At higher temperatures, water tends to prevent FOG from coalescing. As such, hotter water may also result in smaller grease globules. Additionally, newer, larger dishwashers can generate a hotter flow. Hot water flow into the grease interceptor containing cooler wastewater can produce a temporary upflow effect due to the lower relative density of the influent stream. However, the short-term impact of this density upflow has a minor effect on the effluent FOG concentration. Over time, the effluent FOG concentration will be similar to previous uniform influent/bulk temperature results.
While grease globules in hot water may be smaller in diameter, the surrounding fluid also has a lower viscosity at higher temperatures. This allows the globules to rise faster. Also, large-volume precast concrete tanks act as a heat sink and are effective in reducing influent water temperature, which allows for the coalescence of smaller globules.
Stokes’s Law is only applicable in static water, meaning the environment is calm and without velocity spikes and currents. As a result, it’s imperative to maintain a quiescent environment in the tank. According to a study by the Water Environment Research Foundation2, more effective FOG separation was achieved when fluid velocities near the inlet and outlet were kept below 0.6 in./s.
Design of Gravity Grease Interceptors
Grease interceptors work to remove FOG and other materials through separation by gravity or flotation. These mechanisms are time-dependent, so the design of the tank must allow for an appropriate amount of retention time and for a calm environment beneath the liquid level.
One important factor that must be regulated is velocity spikes. The tank should be designed to retain the wastewater long enough to allow for separation and must also avoid interaction with previously separated FOG or solids layers.
In addition, the accumulation of FOG and solids layers will, over time, reduce the clear zone. This will result in slightly accelerated velocity of fluid through the tank and reinforces the importance of periodic maintenance and cleaning of the tank. Tank designs should provide easy access that enhances the ability and willingness of owners to clean and maintain the interceptor.
Compartmentalization of GGIs is often used to achieve more separation. Two compartments are common, and three compartments are also sometimes specified. Although it is intuitive to assume that multiple compartments will yield more separation, this is not always the case. The effectiveness of the compartments depends on the connection opening or baffle system.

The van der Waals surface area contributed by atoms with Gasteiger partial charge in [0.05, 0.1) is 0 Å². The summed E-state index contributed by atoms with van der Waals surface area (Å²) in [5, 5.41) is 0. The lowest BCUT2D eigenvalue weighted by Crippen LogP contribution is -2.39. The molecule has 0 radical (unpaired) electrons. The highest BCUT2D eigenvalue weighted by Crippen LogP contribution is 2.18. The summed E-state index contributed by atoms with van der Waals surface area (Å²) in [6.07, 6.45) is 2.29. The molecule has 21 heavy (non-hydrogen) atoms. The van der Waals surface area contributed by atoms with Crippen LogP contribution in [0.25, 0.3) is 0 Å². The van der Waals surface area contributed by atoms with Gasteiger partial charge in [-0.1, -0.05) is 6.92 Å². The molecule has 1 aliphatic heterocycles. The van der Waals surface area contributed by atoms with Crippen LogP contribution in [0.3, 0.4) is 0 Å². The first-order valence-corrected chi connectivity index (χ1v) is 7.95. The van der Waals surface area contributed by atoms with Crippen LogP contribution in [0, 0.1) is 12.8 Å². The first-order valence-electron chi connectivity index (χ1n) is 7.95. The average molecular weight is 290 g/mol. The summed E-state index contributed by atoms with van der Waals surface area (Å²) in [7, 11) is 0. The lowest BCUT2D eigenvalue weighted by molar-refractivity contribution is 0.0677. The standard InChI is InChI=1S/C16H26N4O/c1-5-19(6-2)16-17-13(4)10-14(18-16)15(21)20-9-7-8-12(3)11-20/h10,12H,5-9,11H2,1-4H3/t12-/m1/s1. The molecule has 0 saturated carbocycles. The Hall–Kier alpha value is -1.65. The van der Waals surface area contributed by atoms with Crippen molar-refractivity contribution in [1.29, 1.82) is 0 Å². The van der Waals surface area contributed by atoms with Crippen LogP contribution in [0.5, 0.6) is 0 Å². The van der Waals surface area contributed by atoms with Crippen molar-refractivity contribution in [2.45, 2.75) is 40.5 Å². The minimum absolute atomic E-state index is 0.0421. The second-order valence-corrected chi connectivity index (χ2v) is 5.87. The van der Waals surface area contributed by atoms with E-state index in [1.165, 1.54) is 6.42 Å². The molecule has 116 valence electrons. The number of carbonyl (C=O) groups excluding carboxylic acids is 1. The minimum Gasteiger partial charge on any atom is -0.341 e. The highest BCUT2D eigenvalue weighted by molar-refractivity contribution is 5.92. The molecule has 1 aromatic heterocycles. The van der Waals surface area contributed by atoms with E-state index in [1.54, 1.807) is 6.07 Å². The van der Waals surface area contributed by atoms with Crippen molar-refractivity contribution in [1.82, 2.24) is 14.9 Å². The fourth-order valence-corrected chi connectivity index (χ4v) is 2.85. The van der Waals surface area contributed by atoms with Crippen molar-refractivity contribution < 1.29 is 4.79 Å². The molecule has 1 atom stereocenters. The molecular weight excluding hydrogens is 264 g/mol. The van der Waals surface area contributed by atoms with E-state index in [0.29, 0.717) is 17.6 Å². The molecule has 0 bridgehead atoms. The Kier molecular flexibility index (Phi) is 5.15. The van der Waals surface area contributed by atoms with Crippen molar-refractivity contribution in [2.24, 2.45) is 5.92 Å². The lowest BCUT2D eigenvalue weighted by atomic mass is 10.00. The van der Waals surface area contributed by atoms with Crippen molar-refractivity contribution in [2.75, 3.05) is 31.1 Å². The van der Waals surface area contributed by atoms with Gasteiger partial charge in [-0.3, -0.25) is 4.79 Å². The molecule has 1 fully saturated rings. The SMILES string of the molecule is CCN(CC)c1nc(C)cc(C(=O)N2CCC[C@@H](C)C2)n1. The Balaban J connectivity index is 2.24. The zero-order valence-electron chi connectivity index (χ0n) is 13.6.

The Venturi effect, named after Italian physicist Giovanni Battista Venturi, describes how a fluid velocity must increase as it passes through a constriction (Figure 1).
When smaller openings or baffles are used to transfer fluid from one compartment to another, the resulting increased velocity of the fluid can cause the system to short circuit. The WERF study demonstrated that in some cases, single-compartment tanks performed better than dual-compartment tanks for this very reason (Figure 2). Therefore, compartment walls should be designed to distribute the flow and minimize the occurrence of high local fluid velocities. Larger slots or transfer ports are recommended.
This comprehensive study also shows that local fluid velocities could be reduced by distributing the flow across a larger cross-sectional area. Ideally, the area would occupy the entire cross-section of the of the grease interceptor (i.e., depth multiplied by height), as this setup would provide the lowest fluid velocities. To achieve this, the influent baffle would have to be designed to distribute the incoming flow (Figure 3).
Precast peace of mind
A properly functioning precast concrete GGI is key to keeping FOG-related issues from occurring in the treatment field or sewer system. The tank’s performance will depend on its sizing and design. While flow rate is important in sizing, it is not the only factor that should be considered. Designing the tank to provide ease of maintenance while also maximizing retention time and creating a quiescent environment is essential for effective separation.
Not only do precast concrete GGIs provide the greatest capacity and longest retention times, they also offer the added benefits of structural integrity, design flexibility and a long service life. Outdoor concrete interceptors provide a level of health safety by removing this process from the food preparation environment. They also shift the maintenance responsibility from kitchen staff to third-party maintenance contractors, providing additional quality and safety assurance. As such, precast concrete GGIs are an efficient solution to a critical challenge, offering peace of mind to environmental professionals and facility owners.
Claude Goguen, P.E., LEED AP, is NPCA’s director of technical education and outreach.